Where DIYers Shop – Where They Buy – Home Depot, Lowe’s Or Menards

As of the writing of this article, the trends are significant when do-it-yourself consumers tell us where they shop and where they actually make their purchases especially for larger ticket items relative to Home Depot, Lowes and Menards.

Menards, a family owned Midwest chain of Big Box stores, continues to have the highest ratio of those consumers who indicate they not only shop the store, but also actually purchase the items they shopped for.

When the other two giants in Big Box building materials retail, with more of a nationwide presence, customers are studied, it is clear Lowe’s is the place shopped and Home Depot is the purchase venue. https://www.tmmenards.org/

These trends were first uncovered about 8 years ago, and seem to be holding in the same trend more recently.

There could be a number of reasons for the indicators, but presented are a glimpse of this author’s newer on-site, in-store observations. Actual product estimate acquisition and shops were conducted for this process in the departments listed. All opinions expressed are those solely of this researcher and not statistically relevant, since not every location of each retailer was shopped. But, in this researcher’s opinion, the shops further solidified the quantitative, statistically relevant trends gathered in previous studies. Shops were conducted from coast to coast over the past 9 months.

1) The level of in-store customer service is higher in many visited Lowe’s locations than in the same visited city Home Depot locations. When visiting those cities with all 3 retailers, including Menards, the people employed by Menards, especially in lumber and other building materials used in construction, were easier to find, more helpful and easier to ask questions of than both Home Depot and Lowe’s. Wait times for help in this category were more favorable at Menards. Technical questions were answered more times correctly at Menards, then Lowe’s, then Home Depot in the structural building materials category of goods.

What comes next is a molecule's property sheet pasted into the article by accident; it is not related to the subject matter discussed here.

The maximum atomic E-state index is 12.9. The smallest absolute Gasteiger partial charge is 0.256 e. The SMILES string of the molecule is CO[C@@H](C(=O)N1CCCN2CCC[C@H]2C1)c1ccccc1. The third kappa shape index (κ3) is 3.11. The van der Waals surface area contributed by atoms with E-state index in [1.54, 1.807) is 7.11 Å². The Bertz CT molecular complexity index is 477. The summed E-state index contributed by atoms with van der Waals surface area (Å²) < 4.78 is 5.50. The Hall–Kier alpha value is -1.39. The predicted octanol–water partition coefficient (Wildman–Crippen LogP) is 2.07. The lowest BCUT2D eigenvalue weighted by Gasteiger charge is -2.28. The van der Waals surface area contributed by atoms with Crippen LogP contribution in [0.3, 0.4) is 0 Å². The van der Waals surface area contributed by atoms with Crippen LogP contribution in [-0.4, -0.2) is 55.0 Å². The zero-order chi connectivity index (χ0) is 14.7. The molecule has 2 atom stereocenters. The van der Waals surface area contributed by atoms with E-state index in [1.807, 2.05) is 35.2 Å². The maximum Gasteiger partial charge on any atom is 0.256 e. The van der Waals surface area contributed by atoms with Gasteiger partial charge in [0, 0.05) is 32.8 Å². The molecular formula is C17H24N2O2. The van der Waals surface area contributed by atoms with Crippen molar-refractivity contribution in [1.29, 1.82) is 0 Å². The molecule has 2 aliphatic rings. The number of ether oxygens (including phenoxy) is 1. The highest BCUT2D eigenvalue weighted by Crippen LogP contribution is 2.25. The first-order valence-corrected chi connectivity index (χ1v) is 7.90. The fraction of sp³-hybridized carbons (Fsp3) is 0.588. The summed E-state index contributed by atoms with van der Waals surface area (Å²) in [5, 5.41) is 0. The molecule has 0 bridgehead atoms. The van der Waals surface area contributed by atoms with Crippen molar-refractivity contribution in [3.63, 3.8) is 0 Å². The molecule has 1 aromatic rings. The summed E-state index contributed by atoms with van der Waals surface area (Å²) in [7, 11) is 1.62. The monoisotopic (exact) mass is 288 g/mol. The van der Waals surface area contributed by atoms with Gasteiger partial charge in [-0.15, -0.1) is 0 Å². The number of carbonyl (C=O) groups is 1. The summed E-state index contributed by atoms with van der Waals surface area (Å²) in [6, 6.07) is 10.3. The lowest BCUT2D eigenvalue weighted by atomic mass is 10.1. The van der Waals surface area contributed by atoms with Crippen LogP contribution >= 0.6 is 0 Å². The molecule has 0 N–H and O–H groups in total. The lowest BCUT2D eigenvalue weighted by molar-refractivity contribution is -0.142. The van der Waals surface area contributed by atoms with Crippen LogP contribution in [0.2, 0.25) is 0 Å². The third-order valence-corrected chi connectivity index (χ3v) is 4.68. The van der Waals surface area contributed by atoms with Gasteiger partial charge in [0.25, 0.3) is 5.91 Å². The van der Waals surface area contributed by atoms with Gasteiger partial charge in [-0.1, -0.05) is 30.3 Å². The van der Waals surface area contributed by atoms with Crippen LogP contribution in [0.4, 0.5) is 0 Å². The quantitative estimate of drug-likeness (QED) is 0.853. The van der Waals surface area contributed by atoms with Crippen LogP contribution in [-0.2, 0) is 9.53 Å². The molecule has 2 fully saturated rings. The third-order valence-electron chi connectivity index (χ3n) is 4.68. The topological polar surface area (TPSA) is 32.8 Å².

2) Merchandising and in-door procurement of structural building materials was better at Lowe’s than either Home Depot or Menards, in this researcher’s opinion. Adjacent displays for selling and finding related needed items to accompany the main purchase category was best at Lowe’s, worse at Home Depot. The self serve yard at Menards for lumber and structural building materials is cumbersome, and the layout continues to be confusing.

3) When it came to designing decks and supplying material lists to consumers, there seemed to be less help at Menards, but the process at all 3 retailers was cumbersome, even with deck designing software – used directly by consumers and / or provided by in-store personnel. In this researcher’s opinion, the notion of folks making appointments to design decks or leaving construction lists behind and only being given a lump-sum price annoys potential customers.

4) In the cabinetry area, Home Depot and Lowe’s are similar in help and understanding of the customer’s needs, however Home Depot seems to answer direct technical questions and understand lay out and design slightly better than Lowe’s. Menards in this category seems to lag, both from an assortment and a “friendly, we can help you” position. Few designers were familiar with formaldehyde off gassing specifically as it related to their lines of cabinetry.

5) The most knowledgeable sales associates for doors and windows are at Menards, then Lowe’s, then Home Depot. Many technical questions were incorrectly answered by all three retailers at every store visited. Fenestration is an area where all three could use some training. Only in-stock or displayed items were tested in this category.